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A bi-weekly column with timely, relevant and possibly irreverent insight into the BC technology industry.

Something Ventured:
May 30th, 2008

By Brent Holliday
Greenstone Venture Partners

A Tale Of Two Companies

“We'll take the best,
Forget the rest
And someday we'll find
These are the best of times...
The headlines read 'these are the worst of times'
I do believe it's true
I feel so helpless
Like a boat against the tide
I wish the summer winds could bring back Paradise”
– Styx, The Best Of Times

With apologies to Charles Dickens, “it was the best of times, it was the worst of times” aptly describes the fate of two BC technology companies that made news in May.  Gemcom Software sold to JMI Equity and Carlyle Group for $180M after successive years of 100% and then 50% revenue growth.  Meanwhile, an army of creditors are picking the bones clean on Ascalade Communications (fka Arkon Networks), a company that went from $12M to $111M in revenue in less than four years... and then spectacularly returned to earth, leaving a large smoking crater.

As always, I like to learn the lessons of the successes and failures in BC’s technology community.  Interestingly, I have been somewhat handcuffed in getting all the details at this time because Gemcom is a public company and the deal closes in July.  So there is a quiet period to honour.  As for Ascalade, one always has trouble getting people to speak of their failures, especially “on the record”.  And I am not out to wag my finger at Ascalade... not at all.  They made some tremendous bets that just did not turn out.  We should respect their cojones for trying.  If you get anything out of this, understand that failure is an option and it isn’t shameful.

In late 1998, I went with Frank Pho to see Gemcom when I was at BDC Venture Capital.  They had a wonderful sophisticated mining industry software application that helped mining companies predict and model their deposits so they could design the mines more efficiently.  It was truly a niche product.  Remember that in 1998, mining was not sexy.  Dotcom was all the rage.  Mining stocks were in the dumps as gold was at its lowest levels in a decade.  Frank made the investment, his first in BC I believe.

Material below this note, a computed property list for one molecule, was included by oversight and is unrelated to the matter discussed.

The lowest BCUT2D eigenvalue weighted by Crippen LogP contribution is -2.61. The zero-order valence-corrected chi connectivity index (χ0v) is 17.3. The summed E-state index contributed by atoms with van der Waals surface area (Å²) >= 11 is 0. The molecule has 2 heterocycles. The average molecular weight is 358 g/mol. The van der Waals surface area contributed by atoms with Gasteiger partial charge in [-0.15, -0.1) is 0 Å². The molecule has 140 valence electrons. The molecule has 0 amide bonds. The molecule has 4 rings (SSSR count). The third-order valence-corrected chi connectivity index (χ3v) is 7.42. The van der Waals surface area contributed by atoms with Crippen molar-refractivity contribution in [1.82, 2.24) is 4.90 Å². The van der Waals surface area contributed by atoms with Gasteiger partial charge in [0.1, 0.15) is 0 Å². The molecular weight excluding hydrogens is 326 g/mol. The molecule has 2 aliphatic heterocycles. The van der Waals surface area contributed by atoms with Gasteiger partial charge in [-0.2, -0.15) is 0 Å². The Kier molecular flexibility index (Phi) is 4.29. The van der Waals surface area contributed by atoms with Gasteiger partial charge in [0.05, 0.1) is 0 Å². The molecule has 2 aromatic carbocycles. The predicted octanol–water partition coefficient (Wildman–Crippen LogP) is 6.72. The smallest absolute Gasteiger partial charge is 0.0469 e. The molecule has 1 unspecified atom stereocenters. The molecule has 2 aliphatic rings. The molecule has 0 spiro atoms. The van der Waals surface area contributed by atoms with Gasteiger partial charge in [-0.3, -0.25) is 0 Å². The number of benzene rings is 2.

Revenue growth was slow.  The company seemed stuck in the $12-15M a year range for 6 years from 1999 to 2005.  Rick Moignard joined in 2002 after running Chancery Software for years.  Rick is truly one of the “good guys” in BC’s technology sector and I am extremely happy for him with this result.  He guided the company in a promising direction and it worked.  Two things started to happen in 2005: Commodity prices started to rise (which, despite all of his capabilities, Rick was not responsible for) causing the mining industry to revive and Rick and his team thought of expansion of their product offering to mining companies.  The company acquired a competitor from Australia and built out a mining production management tool.  This allowed a mining company to progress from exploration and mine planning (the first product) to extraction and mine management for the life of the mine.  It was a big gamble for a company that did not have expertise in management software and it paid off.  The production management software was worth hundreds of thousands of dollars in revenue for each mine they installed, which drove big leaps in sales.

The company exploded in late 2005 growing from $18M to $36M to $53M.  Profit exploded as well, coming in at close to $7M in the latest fiscal year.  The purchase offer is rich at 25 times trailing earnings, but no one is complaining in Vancouver.

I look forward to a conversation with Rick about the key strategic manoeuvres that made Gemcom a great success story for the shareholders and for BC.  Perhaps after the acquisition closes and the dust settles a bit.